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U.S. grapples with 'modern-day slavery' August 31, 2000 Web posted at: 10:12 a.m. EDT (1412 GMT)
WASHINGTON (Reuters) -- When an acquaintance offered Maria a way to land a good-paying restaurant job in the United States, the young woman from Veracruz, Mexico, had no way of knowing the magnitude of the lie she was being told.
She also had no way of anticipating the physical, moral and spiritual degradation she would endure.
The phony offer lured her at age 18 into becoming an unwilling part of what some are calling modern-day slavery. Maria was smuggled across the border into Texas, then transported to Florida and forced to work as a prostitute, having sex with 35 migrant workers a day in rundown trailers.
ALSO World faces deluge of human trafficking
Her horror did not end until months later when law enforcement officials raided the brothels and brought criminal charges against members of Mexico's Cadena family.
"I was enslaved for several months, other women were enslaved for up to a year," Maria, using an alias to protect her identity, said through a translator.
"We were constantly guarded and abused. If anyone refused to be with a customer, we were beaten. If we adamantly refused, the bosses would show us a lesson by raping us brutally. They told us if we refused again it would be even worse the next time," she said. "I was too afraid to try to escape."
Maria's story is tragic but not unusual. U.S. officials estimate that 50,000 people from Latin America, Eastern Europe and Asia are trafficked into the United States annually by organized crime gangs. Officials say half of them are women and girls -- some barely into their teens -- who are forced into prostitution, while the rest are people forced into involuntary servitude in homes, sweatshop factories and fields.
And the U.S. situation represents just a fraction of a massive worldwide problem. The U.S. State Department says one million people annually are ensnared in trafficking.
Local, state and federal officials are just beginning to recognize the scope of the problem and the inadequacy of existing U.S. laws to combat it. The Senate and House of Representatives both have passed legislation to increase penalties against the perpetrators, provide services and a new type of immigrant status for victims, and launch a global campaign to get the word out about human trafficking.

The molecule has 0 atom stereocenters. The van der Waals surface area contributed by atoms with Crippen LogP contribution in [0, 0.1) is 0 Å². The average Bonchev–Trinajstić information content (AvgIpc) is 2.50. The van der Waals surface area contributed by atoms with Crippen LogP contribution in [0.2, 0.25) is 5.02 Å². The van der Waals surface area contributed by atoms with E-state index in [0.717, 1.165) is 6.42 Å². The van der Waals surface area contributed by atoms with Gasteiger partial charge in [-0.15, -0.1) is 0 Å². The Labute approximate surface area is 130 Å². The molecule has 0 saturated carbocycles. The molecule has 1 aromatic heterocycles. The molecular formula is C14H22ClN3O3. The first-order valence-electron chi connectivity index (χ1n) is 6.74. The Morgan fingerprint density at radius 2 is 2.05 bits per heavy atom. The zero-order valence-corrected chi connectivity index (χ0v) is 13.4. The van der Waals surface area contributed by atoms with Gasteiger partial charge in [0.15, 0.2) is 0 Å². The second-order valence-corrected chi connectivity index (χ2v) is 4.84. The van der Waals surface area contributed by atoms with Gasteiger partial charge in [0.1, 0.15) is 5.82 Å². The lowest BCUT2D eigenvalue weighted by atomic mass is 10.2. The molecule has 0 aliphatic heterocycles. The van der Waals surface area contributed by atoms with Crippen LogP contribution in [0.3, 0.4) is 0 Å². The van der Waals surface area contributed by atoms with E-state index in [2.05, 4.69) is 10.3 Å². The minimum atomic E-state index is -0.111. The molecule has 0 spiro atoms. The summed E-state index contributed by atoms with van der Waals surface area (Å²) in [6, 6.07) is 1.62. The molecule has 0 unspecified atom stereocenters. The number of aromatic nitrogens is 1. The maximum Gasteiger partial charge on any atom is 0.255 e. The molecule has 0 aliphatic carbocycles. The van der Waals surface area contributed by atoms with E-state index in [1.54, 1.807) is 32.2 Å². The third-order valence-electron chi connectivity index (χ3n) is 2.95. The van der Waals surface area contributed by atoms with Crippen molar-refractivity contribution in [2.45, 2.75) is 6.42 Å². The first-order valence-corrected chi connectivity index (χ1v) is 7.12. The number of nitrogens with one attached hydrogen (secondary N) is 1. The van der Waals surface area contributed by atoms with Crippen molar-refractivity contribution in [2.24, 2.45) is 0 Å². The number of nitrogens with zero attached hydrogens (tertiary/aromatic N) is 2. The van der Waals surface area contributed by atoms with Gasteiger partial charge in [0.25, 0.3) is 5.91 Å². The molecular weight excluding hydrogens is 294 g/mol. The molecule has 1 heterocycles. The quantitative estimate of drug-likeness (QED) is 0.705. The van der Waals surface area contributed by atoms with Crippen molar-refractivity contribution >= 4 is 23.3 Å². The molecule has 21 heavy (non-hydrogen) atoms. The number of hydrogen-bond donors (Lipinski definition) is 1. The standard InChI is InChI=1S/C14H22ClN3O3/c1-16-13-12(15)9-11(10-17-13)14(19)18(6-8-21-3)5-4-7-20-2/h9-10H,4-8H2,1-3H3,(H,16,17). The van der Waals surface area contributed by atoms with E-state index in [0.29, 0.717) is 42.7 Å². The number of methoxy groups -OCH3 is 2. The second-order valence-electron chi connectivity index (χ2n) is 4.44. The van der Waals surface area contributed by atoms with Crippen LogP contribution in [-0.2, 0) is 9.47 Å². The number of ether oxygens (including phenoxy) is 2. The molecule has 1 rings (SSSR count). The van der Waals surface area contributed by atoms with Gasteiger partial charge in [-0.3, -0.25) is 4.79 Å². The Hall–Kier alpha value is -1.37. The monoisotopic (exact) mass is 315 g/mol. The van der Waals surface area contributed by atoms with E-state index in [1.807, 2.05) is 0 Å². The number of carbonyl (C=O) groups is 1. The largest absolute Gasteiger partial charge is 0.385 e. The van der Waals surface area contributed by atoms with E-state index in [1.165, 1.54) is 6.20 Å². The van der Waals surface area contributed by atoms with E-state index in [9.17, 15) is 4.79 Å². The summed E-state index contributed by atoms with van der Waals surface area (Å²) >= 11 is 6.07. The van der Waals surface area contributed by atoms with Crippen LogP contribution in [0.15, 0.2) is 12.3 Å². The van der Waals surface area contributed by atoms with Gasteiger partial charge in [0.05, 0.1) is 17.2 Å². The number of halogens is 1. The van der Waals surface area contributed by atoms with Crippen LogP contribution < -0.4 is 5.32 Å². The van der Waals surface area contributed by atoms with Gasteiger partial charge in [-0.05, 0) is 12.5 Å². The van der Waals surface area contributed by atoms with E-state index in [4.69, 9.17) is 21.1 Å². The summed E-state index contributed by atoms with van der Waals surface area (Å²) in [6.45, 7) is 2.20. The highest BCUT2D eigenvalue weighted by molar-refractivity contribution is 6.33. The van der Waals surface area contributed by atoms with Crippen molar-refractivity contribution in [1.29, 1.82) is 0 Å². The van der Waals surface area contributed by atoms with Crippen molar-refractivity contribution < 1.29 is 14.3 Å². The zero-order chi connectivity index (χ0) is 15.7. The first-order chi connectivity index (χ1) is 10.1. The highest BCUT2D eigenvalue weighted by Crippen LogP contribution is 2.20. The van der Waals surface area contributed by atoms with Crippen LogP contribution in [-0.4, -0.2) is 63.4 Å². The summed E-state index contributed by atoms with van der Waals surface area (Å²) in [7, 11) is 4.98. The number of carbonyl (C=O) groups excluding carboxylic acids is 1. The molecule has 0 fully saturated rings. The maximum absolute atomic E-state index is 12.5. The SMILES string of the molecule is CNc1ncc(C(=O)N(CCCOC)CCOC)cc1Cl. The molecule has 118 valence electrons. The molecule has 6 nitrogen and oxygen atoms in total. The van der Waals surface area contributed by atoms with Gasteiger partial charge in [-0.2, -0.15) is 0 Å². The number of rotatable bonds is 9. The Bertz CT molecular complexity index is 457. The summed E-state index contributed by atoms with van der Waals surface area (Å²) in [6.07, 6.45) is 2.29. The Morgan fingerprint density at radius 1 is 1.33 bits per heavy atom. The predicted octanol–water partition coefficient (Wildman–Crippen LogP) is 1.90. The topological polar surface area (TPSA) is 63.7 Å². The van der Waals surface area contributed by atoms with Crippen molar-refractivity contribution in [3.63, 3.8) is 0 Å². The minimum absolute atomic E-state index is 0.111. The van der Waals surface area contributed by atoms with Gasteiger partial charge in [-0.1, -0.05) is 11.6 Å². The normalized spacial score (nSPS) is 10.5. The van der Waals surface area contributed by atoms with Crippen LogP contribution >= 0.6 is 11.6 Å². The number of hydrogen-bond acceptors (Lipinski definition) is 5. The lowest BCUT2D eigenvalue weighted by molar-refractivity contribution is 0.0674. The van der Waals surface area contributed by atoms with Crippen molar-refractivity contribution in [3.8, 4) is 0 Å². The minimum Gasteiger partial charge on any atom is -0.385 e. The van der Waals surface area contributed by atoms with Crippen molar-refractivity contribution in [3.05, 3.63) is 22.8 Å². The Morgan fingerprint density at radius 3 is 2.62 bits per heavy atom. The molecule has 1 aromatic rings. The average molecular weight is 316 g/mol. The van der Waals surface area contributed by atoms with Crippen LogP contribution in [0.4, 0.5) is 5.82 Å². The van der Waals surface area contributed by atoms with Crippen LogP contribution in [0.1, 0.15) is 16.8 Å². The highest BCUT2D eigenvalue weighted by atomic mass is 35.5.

"There's been no real concerted effort to end this morally reprehensible, deplorable practice," Sen. Paul Wellstone, a Democrat from Minnesota, said in an interview. He and Sen. Sam Brownback, a Kansas Republican, are the chief sponsors of the Senate bill.
Multibillion-dollar business Trafficking in human beings, particularly women for prostitution, has become a $9-billion-a-year global business, the United Nations says. A key factor behind the recent surge in trafficking was the entrance of crime syndicates from Russia and other former Soviet republics that kidnap and exploit women from the old Soviet bloc seeking opportunities in the West.
"I think much of the world isn't aware that this is going on," Brownback said in an interview.
Most people brought to America come from former Soviet bloc nations (Russia, Ukraine, Latvia, the Czech Republic, Hungary, Poland), Latin American countries such as Mexico, Honduras and Brazil, and Asia countries such as Thailand, the Philippines, Malaysia, South Korea, China and Vietnam, U.S. officials said.
A CIA report, "International Trafficking in Women to the United States: A Contemporary Manifestation of Slavery," found that weak laws on trafficking people and the complicated nature of building cases against those responsible have dissuaded many U.S. prosecutors from taking trafficking cases.
The report pointed out that after raiding brothels, authorities generally jail and quickly deport the women because they are illegally in the United States, depriving prosecutors of potentially vital witnesses against the perpetrators.